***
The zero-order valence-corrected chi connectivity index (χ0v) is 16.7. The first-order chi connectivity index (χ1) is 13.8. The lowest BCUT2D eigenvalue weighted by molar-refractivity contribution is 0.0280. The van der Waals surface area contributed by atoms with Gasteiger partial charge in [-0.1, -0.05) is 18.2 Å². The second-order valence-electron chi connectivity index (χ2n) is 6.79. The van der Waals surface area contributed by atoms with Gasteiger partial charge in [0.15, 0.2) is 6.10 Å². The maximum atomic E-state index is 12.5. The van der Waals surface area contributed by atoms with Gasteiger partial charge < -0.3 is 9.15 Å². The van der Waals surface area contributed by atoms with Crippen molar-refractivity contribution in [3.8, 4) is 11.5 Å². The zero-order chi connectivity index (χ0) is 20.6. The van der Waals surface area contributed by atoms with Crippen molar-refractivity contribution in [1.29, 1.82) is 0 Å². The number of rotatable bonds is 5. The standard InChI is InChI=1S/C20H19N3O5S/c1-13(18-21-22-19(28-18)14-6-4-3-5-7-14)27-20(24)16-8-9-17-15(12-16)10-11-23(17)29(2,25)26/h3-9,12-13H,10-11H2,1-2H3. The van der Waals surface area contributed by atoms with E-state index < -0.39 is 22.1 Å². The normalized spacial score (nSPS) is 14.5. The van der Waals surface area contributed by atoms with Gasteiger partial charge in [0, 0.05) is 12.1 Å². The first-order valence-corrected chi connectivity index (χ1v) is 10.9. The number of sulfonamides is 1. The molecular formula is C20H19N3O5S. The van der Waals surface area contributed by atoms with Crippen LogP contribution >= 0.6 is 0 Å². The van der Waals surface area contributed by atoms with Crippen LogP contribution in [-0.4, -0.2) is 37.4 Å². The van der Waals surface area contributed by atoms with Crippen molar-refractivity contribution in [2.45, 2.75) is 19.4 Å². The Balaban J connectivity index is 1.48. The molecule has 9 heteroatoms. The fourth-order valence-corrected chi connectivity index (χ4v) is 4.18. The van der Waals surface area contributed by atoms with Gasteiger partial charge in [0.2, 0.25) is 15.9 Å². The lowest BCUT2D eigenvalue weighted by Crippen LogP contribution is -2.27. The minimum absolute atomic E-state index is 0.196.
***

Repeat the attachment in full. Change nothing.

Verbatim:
The zero-order valence-corrected chi connectivity index (χ0v) is 16.7. The first-order chi connectivity index (χ1) is 13.8. The lowest BCUT2D eigenvalue weighted by molar-refractivity contribution is 0.0280. The van der Waals surface area contributed by atoms with Gasteiger partial charge in [-0.1, -0.05) is 18.2 Å². The second-order valence-electron chi connectivity index (χ2n) is 6.79. The van der Waals surface area contributed by atoms with Gasteiger partial charge in [0.15, 0.2) is 6.10 Å². The maximum atomic E-state index is 12.5. The van der Waals surface area contributed by atoms with Gasteiger partial charge < -0.3 is 9.15 Å². The van der Waals surface area contributed by atoms with Crippen molar-refractivity contribution in [3.8, 4) is 11.5 Å². The zero-order chi connectivity index (χ0) is 20.6. The van der Waals surface area contributed by atoms with Crippen molar-refractivity contribution in [1.29, 1.82) is 0 Å². The number of rotatable bonds is 5. The standard InChI is InChI=1S/C20H19N3O5S/c1-13(18-21-22-19(28-18)14-6-4-3-5-7-14)27-20(24)16-8-9-17-15(12-16)10-11-23(17)29(2,25)26/h3-9,12-13H,10-11H2,1-2H3. The van der Waals surface area contributed by atoms with E-state index < -0.39 is 22.1 Å². The normalized spacial score (nSPS) is 14.5. The van der Waals surface area contributed by atoms with Gasteiger partial charge in [0, 0.05) is 12.1 Å². The first-order valence-corrected chi connectivity index (χ1v) is 10.9. The number of sulfonamides is 1. The molecular formula is C20H19N3O5S. The van der Waals surface area contributed by atoms with Crippen LogP contribution >= 0.6 is 0 Å². The van der Waals surface area contributed by atoms with Crippen LogP contribution in [-0.4, -0.2) is 37.4 Å². The van der Waals surface area contributed by atoms with Crippen molar-refractivity contribution in [2.45, 2.75) is 19.4 Å². The Balaban J connectivity index is 1.48. The molecule has 9 heteroatoms. The fourth-order valence-corrected chi connectivity index (χ4v) is 4.18. The van der Waals surface area contributed by atoms with Gasteiger partial charge in [0.2, 0.25) is 15.9 Å². The lowest BCUT2D eigenvalue weighted by Crippen LogP contribution is -2.27. The minimum absolute atomic E-state index is 0.196.